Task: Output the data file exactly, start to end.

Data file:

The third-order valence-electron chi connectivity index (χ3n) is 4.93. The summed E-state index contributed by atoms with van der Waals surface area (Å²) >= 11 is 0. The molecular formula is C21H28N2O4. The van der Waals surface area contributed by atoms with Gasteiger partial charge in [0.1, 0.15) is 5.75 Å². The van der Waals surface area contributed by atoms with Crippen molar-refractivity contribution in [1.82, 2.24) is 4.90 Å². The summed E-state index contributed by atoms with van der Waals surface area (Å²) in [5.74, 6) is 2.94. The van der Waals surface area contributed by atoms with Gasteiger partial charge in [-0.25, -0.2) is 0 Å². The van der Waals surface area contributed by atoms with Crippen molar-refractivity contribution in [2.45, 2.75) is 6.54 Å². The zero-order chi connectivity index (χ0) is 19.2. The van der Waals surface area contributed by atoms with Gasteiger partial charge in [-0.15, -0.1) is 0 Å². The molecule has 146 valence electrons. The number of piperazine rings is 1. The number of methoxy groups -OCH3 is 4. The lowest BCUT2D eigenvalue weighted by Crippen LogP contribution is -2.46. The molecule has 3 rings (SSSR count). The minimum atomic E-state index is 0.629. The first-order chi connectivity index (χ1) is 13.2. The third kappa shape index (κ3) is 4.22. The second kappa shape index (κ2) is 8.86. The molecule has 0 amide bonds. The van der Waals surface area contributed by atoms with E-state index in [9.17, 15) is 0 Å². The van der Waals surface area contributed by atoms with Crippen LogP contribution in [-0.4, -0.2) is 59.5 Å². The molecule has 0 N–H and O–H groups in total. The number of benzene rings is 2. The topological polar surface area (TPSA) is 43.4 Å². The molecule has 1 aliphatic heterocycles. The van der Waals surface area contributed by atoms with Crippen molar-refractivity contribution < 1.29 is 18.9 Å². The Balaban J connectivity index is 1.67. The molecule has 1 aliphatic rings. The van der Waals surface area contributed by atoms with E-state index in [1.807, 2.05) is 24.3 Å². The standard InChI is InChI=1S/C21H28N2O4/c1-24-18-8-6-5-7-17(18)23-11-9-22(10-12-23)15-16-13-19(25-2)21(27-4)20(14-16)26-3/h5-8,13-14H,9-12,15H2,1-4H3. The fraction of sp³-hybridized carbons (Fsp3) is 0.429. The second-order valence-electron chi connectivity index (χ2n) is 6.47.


The third-order valence-electron chi connectivity index (χ3n) is 4.93. The summed E-state index contributed by atoms with van der Waals surface area (Å²) >= 11 is 0. The molecular formula is C21H28N2O4. The van der Waals surface area contributed by atoms with Gasteiger partial charge in [0.1, 0.15) is 5.75 Å². The van der Waals surface area contributed by atoms with Crippen molar-refractivity contribution in [1.82, 2.24) is 4.90 Å². The summed E-state index contributed by atoms with van der Waals surface area (Å²) in [5.74, 6) is 2.94. The van der Waals surface area contributed by atoms with Gasteiger partial charge in [-0.25, -0.2) is 0 Å². The van der Waals surface area contributed by atoms with Crippen molar-refractivity contribution in [2.45, 2.75) is 6.54 Å². The zero-order chi connectivity index (χ0) is 19.2. The van der Waals surface area contributed by atoms with Gasteiger partial charge in [-0.15, -0.1) is 0 Å². The molecule has 146 valence electrons. The number of piperazine rings is 1. The number of methoxy groups -OCH3 is 4. The lowest BCUT2D eigenvalue weighted by Crippen LogP contribution is -2.46. The molecule has 3 rings (SSSR count). The minimum atomic E-state index is 0.629. The first-order chi connectivity index (χ1) is 13.2. The third kappa shape index (κ3) is 4.22. The second kappa shape index (κ2) is 8.86. The molecule has 0 amide bonds. The van der Waals surface area contributed by atoms with E-state index in [9.17, 15) is 0 Å². The van der Waals surface area contributed by atoms with Crippen LogP contribution in [-0.4, -0.2) is 59.5 Å². The molecule has 0 N–H and O–H groups in total. The number of benzene rings is 2. The topological polar surface area (TPSA) is 43.4 Å². The molecule has 1 aliphatic heterocycles. The van der Waals surface area contributed by atoms with Crippen molar-refractivity contribution < 1.29 is 18.9 Å². The Balaban J connectivity index is 1.67. The molecule has 1 aliphatic rings. The van der Waals surface area contributed by atoms with E-state index in [1.807, 2.05) is 24.3 Å². The standard InChI is InChI=1S/C21H28N2O4/c1-24-18-8-6-5-7-17(18)23-11-9-22(10-12-23)15-16-13-19(25-2)21(27-4)20(14-16)26-3/h5-8,13-14H,9-12,15H2,1-4H3. The fraction of sp³-hybridized carbons (Fsp3) is 0.429. The second-order valence-electron chi connectivity index (χ2n) is 6.47.